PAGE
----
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November 11 - Praying for Gil Hodges

Note from This is the first installment of a semi-regular series by Larry Fleisher reviewing
sports books from all eras.

This year is the 50th annivesary of one of the most famous World Series victories
in baseball history. In 1955, the Brooklyn Dodgers won their only championship in
New York and to remember that there are a handful of books out there to discuss
the dynamics of that victory and its impact.

Some are written by sports people - those that were actually there on the scene
and there are others that are written from fan perspectives.

One such book is Thomas Oliphant's "Praying for Gil Hodges".  Written from the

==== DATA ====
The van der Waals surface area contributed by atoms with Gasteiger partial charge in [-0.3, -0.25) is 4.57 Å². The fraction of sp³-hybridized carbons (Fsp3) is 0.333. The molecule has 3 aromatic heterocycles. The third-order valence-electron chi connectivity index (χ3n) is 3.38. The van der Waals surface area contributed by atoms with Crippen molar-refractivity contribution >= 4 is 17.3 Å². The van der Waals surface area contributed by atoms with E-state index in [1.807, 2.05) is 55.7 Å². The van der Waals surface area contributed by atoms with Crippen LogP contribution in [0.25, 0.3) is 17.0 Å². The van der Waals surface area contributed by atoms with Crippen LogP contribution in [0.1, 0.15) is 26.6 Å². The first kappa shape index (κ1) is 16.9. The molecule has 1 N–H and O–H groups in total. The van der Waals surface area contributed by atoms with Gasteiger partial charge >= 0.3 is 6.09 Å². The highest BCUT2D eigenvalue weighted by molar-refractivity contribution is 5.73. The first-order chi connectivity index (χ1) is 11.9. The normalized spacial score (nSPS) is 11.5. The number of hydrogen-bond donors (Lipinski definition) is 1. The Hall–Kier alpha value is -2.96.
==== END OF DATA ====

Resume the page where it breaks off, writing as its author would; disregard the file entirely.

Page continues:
perspective of a nine-year-old kid growing up with the Dodgers, Oliphant's book is
a fascinating look at the time and the history of the Dodgers leading up to their
finest hour in Brooklyn.

The author writes all the background material around a pitch-by-pitch recreation of Game Seven,
which Johnny Podres tossed a 2-0 shutout.

But while the book is about the win, it's about something deeper.  It's an excellent story of how
baseball can bring people together although the owners of the Dodgers had been in talks to abandon

Praying for Gil Hodges should be a must-read no matter what team you currently root for.  It's an
outstanding book to not only learn about the history of the Dodgers in Brooklyn but the players and life
in New York City in the decade following World War II.
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